As your Storybook grows in size, it gets challenging to load all of your stories in a performant way, slowing down the loading times and yielding a large bundle. Starting with Storybook 6.4, you can optimize your story loading by enabling the storyStoreV7 feature flag in your configuration as follows:

Once you've restarted your Storybook, you'll see an almost immediate performance gain in your loading times and also a decrease in the generated bundle.

Known limitations

This feature is experimental, and it has some limitations on what you can and cannot do in your stories files. If you plan to use it, you'll need to take into consideration the following limitations:

  • CSF formats from version 1 to version 3 are supported. The storiesOf construct is not.
  • CustomstorySort functions are allowed based on a restricted API.

Configure your project with TypeScript

If you need, you can also configure your Storybook using TypeScript. To get started, add a .babelrc file inside your project and include the following Babel presets:

Rename your .storybook/main.js to .storybook/main.ts and restart your Storybook.

Using Storybook API

You can also use Storybook's API to configure your project with TypeScript. Under the hood, it mirrors the exact configuration you get by default. Below is an abridged Storybook configuration with TypeScript and additional information about each configuration element.

Configuration elementDescription
storiesThe array of globs that indicates the location of your story files, relative to main.ts
staticDirsSets a list of directories of static files to be loaded by Storybook
staticDirs:['../public']
addonsSets the list of addons loaded by Storybook
addons:['@storybook/addon-essentials']
typescriptConfigures how Storybook handles TypeScript files
typescript: { check: false, checkOptions: {} }
frameworkConfigures Storybook based on a set of framework-specific settings
framework:'@storybook/svelte'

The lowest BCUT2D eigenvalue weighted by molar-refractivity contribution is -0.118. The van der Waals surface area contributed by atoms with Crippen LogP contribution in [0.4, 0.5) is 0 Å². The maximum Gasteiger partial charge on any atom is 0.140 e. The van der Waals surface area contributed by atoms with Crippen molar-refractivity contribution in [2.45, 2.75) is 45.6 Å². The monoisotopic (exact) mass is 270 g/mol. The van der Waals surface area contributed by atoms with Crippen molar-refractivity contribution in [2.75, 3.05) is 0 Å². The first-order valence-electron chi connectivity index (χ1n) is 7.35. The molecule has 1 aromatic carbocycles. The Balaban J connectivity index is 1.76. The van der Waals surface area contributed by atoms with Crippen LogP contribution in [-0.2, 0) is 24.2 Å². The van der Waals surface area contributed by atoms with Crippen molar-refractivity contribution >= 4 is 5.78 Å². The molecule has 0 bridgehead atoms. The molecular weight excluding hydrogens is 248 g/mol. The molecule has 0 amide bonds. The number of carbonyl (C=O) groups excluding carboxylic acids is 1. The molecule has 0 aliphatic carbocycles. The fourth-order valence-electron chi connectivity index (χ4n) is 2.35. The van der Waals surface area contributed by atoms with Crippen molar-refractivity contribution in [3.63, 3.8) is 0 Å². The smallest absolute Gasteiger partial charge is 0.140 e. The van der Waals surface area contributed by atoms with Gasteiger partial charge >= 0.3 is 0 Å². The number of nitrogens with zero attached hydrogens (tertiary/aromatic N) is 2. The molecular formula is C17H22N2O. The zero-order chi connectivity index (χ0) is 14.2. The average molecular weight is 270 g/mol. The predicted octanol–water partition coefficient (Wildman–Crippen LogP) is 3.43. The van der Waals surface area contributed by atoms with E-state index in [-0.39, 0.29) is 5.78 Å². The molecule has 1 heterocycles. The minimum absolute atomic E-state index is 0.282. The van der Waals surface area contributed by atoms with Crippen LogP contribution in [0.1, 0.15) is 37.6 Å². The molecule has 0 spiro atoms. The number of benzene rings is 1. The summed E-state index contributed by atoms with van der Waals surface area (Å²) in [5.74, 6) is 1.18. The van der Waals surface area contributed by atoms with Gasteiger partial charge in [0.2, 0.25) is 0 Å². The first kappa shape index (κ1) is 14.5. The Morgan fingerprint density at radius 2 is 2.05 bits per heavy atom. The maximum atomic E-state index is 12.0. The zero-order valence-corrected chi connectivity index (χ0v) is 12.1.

coreConfigures Storybook's internal features.
core: { builder: 'webpack5' }
featuresEnables Storybook's additional features.
See table below for a list of available features features: { storyStoreV7: true }
refsConfigures Storybook composition
refs:{ example: { title: 'ExampleStorybook', url:'https://your-url.com' } }
logLevelConfigures Storybook's logs in the browser terminal. Useful for debugging
logLevel: 'debug'
webpackFinalCustomize Storybook's Webpack setup
webpackFinal: async (config:any) => { return config; }
envDefines custom Storybook environment variables.
env: (config) => ({...config, EXAMPLE_VAR: 'Example var' }),

Configure story rendering

To control the way stories are rendered and add global decorators and parameters, create a .storybook/preview.js file. This is loaded in the Canvas tab, the “preview” iframe that renders your components in isolation. Use preview.js for global code (such as CSS imports or JavaScript mocks) that applies to all stories.

The preview.js file can be an ES module and export the following keys:

If you’re looking to change how to order your stories, read about sorting stories.

Configure Storybook’s UI

To control the behavior of Storybook’s UI (the “manager”), you can create a .storybook/manager.js file.

This file does not have a specific API but is the place to set UI options and to configure Storybook’s theme.

✍️ Edit on GitHub – PRs welcome!